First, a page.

NEW ORLEANS — The U.S. Court of Appeals for the 5th Circuit has upheld a lower court ruling regarding the impact financial reforms under the Dodd-Frank Act had on the real estate appraisal industry.

Circuit Judges Tomas M. Reavley, Leslie H. Southwick and Catharina Haynes heard the case.

The appeal was filed by Hammond, Louisiana-based Bickford Appraisal Group as part of its claim under the Deepwater Horizon Economic and Property Damages Settlement agreement, which resolves certain economic loss and property damage claims related to the 2010 Deepwater Horizon oil spill.

According to court documents, as part of the terms of the settlement, Bickford had to show causation to be able to recoup losses.

The appraisal company wanted to establish causation by using the “Decline Only” test, which looks at a decline in revenue percentage over three consecutive months in 2010 in the wake of the spill compared to the same months in a benchmark period, according to court documents.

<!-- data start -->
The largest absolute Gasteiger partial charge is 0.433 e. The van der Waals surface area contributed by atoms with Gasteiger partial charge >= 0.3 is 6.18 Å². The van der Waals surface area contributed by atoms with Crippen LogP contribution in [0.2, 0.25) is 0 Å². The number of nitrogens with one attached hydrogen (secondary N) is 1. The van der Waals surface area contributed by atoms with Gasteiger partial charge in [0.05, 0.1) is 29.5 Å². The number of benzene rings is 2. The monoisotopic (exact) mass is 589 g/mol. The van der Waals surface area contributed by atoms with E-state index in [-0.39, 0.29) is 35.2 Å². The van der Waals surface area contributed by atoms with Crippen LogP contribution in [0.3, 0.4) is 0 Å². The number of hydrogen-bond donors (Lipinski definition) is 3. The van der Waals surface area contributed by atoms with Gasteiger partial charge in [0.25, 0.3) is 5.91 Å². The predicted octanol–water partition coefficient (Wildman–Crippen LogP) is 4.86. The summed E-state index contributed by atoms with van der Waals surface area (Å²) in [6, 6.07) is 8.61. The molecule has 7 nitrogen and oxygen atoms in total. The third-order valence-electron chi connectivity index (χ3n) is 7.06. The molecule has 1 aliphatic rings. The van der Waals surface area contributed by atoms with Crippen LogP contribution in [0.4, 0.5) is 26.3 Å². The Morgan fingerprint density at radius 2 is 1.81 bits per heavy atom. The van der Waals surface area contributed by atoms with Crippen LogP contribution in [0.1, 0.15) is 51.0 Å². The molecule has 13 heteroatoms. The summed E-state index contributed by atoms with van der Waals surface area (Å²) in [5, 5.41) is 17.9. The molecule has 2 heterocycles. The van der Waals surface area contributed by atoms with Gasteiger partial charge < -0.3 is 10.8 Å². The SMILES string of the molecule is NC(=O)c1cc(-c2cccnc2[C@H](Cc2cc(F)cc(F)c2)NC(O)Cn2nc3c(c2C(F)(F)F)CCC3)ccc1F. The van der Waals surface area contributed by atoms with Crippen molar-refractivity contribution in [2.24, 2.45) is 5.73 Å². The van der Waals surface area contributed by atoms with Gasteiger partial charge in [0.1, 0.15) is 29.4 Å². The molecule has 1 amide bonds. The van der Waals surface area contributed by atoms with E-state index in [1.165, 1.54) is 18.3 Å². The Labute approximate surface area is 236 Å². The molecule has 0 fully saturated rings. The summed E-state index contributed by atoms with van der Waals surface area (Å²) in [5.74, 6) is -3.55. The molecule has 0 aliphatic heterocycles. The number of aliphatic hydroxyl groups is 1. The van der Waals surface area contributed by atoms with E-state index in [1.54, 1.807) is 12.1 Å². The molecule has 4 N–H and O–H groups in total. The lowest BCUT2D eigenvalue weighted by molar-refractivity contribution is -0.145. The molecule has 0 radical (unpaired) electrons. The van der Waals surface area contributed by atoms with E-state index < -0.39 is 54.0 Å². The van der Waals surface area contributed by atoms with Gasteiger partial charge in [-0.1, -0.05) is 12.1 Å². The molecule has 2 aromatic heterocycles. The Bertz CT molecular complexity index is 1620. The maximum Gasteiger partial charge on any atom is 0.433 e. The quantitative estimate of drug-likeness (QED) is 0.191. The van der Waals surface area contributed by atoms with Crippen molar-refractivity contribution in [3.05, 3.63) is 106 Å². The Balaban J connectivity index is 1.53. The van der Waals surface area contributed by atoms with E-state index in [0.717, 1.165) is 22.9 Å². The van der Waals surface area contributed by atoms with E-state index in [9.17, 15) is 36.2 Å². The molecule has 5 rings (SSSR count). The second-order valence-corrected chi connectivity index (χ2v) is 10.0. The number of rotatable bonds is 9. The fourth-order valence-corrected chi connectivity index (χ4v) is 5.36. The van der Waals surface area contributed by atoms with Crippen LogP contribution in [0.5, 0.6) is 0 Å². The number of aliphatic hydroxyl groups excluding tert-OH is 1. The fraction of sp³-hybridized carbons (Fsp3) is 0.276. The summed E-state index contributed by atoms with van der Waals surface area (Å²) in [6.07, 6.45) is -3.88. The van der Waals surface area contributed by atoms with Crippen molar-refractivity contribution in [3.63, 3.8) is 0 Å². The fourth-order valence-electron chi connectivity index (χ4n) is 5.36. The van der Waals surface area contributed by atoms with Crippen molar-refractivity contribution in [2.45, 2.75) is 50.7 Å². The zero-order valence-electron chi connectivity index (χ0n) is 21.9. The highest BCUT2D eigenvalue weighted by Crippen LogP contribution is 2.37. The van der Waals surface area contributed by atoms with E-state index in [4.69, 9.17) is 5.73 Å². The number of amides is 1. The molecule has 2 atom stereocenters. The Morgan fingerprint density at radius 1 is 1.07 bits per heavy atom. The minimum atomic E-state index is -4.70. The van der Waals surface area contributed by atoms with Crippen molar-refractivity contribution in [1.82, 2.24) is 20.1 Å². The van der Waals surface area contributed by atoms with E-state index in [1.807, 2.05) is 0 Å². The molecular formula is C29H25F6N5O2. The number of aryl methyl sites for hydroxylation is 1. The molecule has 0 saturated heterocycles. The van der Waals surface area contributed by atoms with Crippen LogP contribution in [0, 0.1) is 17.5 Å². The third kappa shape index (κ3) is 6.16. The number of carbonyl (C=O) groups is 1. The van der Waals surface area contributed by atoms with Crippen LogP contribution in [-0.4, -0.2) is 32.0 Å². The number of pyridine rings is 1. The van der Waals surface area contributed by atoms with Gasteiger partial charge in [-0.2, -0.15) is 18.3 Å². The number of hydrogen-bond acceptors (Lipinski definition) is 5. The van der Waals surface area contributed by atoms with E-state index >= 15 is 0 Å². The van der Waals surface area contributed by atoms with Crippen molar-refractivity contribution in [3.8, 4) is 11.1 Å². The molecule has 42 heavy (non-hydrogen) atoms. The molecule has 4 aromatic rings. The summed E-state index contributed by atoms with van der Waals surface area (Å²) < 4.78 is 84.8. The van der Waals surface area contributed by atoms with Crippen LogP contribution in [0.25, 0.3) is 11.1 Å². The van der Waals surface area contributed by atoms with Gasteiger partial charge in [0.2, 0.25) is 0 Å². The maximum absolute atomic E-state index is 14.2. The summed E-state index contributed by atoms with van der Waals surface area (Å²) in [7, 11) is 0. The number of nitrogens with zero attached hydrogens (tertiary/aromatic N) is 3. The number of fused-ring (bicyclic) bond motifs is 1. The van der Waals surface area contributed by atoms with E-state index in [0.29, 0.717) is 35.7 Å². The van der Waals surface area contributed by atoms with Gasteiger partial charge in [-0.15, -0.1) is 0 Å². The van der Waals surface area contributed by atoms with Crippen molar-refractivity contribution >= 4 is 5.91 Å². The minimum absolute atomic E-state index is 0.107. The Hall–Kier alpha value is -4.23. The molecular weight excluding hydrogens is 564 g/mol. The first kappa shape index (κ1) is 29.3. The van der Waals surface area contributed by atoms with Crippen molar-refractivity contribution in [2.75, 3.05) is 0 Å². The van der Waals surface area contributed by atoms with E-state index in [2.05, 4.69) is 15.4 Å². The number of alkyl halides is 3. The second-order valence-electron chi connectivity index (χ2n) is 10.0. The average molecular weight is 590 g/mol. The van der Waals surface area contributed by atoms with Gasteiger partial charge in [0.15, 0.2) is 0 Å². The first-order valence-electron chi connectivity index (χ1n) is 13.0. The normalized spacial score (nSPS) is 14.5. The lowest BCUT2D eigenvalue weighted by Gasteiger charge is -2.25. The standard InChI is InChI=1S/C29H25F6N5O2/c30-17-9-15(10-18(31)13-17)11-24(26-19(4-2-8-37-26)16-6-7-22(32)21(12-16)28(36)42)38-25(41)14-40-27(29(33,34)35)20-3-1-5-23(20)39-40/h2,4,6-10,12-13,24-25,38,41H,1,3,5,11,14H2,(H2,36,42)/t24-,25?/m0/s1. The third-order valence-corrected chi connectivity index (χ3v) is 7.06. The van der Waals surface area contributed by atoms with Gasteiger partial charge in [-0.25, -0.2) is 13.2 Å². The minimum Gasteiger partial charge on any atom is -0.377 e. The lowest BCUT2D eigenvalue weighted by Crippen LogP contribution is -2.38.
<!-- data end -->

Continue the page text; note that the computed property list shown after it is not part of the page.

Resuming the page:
The company also had to document key factors out of its control that allegedly made it impossible to recover revenues in the year following the spill, and there had to be an examination of three consecutive months after the spill cited previously compared to the same three-month period in 2009.

A claims administrator rejected Bickford’s claim, maintaining the company didn’t provide enough documentation to prove it lost revenue as a result of the spill.

An appeal panel upheld the rejection of the claim, and the company then took its case to the 5th Circuit.

Bickford had contended that the district court abused its discretion by leaving in place a split with an appeals panel that did not correct what it said was a legally incorrect definition of what it means for documentation to be “objective,” court records state.

"We need not consider whether the appeal panel applied a legally incorrect definition of ‘objective’ when dismissing the documentation because Bickford’s Dodd-Frank articles do not address any of the factors required by Section III.C.,” the 5th Circuit wrote in its opinion.

According to the court, the appraisal company did not satisfy Section III.C because it failed to provide specific documentation addressing one of the “enumerated factors.”

“The district court did not abuse its discretion in denying Bickford’s petition for discretionary review,” the 5th Circuit concluded in affirming the lower court’s ruling.

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